You recently held an altmetrics workshop with fellow Ambassador Brian Quinn at Texas Tech University. Can you tell us about how this came about and what promotion you did for the event?
Brian Quinn is a senior colleague and we both have interests in altmetrics and showing the impact and value of the research output of our faculty and colleagues. I remember years ago when he would use information on downloads of articles in our institutional repository, ThinkTech, to show the visibility or outreach of our researcher’s output. That interest eventually led us to collaborate on the altmetrics workshop, which has been a staple on our Spring and fall Library workshop series since about 2014. In regards to promotion, we worked with our very dynamic Communications and Marketing Unit (CMU) in the Library to develop a marketing plan that includes poster creation, approval and printing for broadcasting to the graduate students and faculty. Our departmental liaisons play an active role by forwarding to their faculty and graduate students. The international students office is also alerted so that all groups broadcast the workshop announcements on their e-groups. The CMU also sends out workshop announcements on the daily e-news TechAnnounce. The Library then creates an online registration form that send registrants email reminders about the workshop. By far the best marketing is done by word of mouth by faculty and students who have attended previous sessions.
Why do you think it’s so important for researchers to learn about altmetrics?
Every researcher craves for visibility and recognition of their scholarly productivity. Therefore it is important that researchers learn about the traditional metrics as well as the new alternative metrics that incorporate social media and other online platforms. To be able to position themselves to take advantage of the benefits of the new kid on the block – altmetrics – researchers will need to consolidate and ramp up their online presence. To do this researchers will need to create Researcher IDs, ORCID accounts and embrace open access initiatives, as they provide free access to whoever has the necessary information infrastructure to take advantage.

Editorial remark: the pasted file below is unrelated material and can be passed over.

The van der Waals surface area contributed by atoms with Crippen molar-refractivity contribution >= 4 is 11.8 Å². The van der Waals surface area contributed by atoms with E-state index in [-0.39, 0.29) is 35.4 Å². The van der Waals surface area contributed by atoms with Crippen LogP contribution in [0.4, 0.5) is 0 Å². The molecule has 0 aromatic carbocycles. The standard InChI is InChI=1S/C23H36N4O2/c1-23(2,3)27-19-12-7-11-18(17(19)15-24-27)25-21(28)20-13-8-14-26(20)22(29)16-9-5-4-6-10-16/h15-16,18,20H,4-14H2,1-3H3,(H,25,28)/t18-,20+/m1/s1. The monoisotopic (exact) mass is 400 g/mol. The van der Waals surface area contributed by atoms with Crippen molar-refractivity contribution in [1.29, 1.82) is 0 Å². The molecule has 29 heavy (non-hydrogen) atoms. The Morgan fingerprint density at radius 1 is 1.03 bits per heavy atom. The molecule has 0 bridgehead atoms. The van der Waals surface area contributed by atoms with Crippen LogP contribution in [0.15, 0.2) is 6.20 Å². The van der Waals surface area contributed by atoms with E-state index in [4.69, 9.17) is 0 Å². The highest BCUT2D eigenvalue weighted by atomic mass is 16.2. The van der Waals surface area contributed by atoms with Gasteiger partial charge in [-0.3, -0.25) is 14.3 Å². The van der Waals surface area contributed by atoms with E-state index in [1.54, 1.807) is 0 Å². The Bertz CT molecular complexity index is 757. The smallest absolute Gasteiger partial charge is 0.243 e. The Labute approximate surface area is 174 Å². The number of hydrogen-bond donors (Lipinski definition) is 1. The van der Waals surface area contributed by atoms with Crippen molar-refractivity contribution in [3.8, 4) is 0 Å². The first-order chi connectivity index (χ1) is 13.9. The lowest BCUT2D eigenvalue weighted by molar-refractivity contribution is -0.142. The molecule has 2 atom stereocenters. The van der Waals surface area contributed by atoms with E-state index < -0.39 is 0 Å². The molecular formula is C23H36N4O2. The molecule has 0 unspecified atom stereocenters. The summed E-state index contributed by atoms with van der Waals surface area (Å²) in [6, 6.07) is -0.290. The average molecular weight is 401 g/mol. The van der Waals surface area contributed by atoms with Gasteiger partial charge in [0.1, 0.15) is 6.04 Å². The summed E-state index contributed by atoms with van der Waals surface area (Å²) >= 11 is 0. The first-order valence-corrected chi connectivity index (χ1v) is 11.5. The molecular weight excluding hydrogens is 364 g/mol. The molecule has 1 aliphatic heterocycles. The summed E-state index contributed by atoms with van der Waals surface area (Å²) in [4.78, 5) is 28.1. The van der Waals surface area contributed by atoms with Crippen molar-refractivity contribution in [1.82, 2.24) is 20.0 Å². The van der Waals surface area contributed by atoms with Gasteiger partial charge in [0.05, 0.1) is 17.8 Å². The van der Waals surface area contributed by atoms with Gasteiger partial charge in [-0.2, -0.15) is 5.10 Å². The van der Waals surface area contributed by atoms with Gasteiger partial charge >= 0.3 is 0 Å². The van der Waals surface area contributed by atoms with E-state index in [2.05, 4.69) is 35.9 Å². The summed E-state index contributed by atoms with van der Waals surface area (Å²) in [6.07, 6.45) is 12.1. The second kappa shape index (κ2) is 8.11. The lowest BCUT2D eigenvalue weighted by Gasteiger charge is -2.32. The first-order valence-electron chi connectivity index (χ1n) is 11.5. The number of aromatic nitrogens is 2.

What information do you think is most valuable to include when giving an altmetrics workshop?
Review the evolution of research metrics and the impact of social media in the growth of altmetrics. Include information for your attendees on why it is important to show impact and advise them on how to position themselves to take advantage of the altmetrics.
What’s your number one tip or some tips for anyone wanting to run a workshop of their own?
Don’t reinvent the wheel. Do your environmental scan (needs, marketing outlet etc) and join the Ambassadors Program or visit whatarealtmetrics.com where there are resources to help you design your presentation.
And what advice would you give to researchers wanting to get their work noticed more?
Have a social media presence and be involved /active. Know where to publish and take advantage of quality and reputable open access publications that are free and garner global or scholarly community visibility.
Visit or website to find out more about our program of over 200 Altmetric Ambassadors promoting altmetrics across the globe.